Supervisors want further study on impact of GGNRA's proposed leash laws in San Francisco 

With more than 100,000 dog owners in San Francisco, Golden Gate National Recreation Area’s plan to restrict off-leash dogs has unleashed strong opposition.

Members of the Board of Supervisors are turning up the political heat on the federal agency, opposing the restrictions and calling for a delay to study in more detail the impacts the proposed rules would have on city-run parks.

Frank Dean, the superintendent of the Golden Gate National Recreation Area, told supervisors during a Land Use and Economic Development Committee meeting Monday that the existing rules are “not working” and there are “visitor conflicts” and “degradation of resources.”

The committee voted to send a resolution to the full board for a vote today. It was introduced by Supervisor Scott Wiener, and it opposes the planned restrictions.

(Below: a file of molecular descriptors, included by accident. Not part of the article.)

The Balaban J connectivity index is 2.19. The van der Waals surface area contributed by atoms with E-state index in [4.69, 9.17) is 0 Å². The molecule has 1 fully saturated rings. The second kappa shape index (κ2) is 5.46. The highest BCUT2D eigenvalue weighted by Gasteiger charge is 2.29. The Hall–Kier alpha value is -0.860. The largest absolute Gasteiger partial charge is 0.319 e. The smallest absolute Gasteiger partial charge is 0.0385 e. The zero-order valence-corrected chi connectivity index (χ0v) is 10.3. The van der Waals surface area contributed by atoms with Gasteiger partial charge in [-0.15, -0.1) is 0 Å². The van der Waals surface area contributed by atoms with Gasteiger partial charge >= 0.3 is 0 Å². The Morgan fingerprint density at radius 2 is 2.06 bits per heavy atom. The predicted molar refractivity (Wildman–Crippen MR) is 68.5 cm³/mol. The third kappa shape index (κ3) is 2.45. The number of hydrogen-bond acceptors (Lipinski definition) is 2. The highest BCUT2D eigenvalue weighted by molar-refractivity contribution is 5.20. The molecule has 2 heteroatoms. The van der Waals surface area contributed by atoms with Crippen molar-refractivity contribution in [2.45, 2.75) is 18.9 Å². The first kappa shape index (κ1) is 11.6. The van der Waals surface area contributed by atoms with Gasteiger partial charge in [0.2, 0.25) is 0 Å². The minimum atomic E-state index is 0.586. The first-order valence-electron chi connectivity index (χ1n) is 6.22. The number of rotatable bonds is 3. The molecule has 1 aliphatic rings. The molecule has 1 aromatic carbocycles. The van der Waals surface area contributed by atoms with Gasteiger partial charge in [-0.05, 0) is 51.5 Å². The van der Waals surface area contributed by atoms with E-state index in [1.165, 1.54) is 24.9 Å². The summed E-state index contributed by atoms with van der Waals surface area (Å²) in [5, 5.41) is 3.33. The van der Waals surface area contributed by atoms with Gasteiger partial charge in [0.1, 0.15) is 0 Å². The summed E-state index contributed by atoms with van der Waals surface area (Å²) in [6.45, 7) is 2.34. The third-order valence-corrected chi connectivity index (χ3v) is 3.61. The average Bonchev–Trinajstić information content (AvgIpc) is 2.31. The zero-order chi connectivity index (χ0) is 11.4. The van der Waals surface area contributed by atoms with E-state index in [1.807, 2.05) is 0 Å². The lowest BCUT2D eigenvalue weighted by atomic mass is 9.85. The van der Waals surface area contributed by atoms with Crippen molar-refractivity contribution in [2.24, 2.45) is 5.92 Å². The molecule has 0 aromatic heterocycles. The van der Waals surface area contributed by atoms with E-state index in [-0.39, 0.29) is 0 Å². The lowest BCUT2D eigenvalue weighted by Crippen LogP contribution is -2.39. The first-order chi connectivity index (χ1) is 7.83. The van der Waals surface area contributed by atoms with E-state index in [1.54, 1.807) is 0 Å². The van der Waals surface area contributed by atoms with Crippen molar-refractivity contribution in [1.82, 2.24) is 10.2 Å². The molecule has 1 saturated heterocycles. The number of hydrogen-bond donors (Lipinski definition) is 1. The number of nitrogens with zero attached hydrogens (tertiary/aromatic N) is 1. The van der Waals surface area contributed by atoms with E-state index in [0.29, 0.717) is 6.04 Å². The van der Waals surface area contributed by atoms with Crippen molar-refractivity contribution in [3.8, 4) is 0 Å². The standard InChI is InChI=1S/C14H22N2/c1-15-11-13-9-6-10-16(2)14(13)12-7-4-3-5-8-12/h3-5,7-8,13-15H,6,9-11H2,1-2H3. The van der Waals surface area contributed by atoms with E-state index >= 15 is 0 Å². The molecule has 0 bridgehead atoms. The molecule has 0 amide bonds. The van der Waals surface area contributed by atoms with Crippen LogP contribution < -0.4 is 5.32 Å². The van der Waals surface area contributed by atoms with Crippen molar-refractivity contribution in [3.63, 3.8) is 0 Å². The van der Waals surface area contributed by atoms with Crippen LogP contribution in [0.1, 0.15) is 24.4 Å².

“I have serious concerns about the GGNRA proposal,” Wiener said. “I’m concerned about the impact on our city parks if dogs lose access, whether in part or in whole.”

“This is a balance, not a ban,” Dean said, adding it would not have a “significant impact” on adjacent parks.

While the majority of those at the hearing opposed the proposal, others had a different take.

“Many in our coalition don’t believe it goes far enough to protect wildlife, their habitats and other park users,” said Mike Lynes, conservation director for the Golden Gate Audubon Society.

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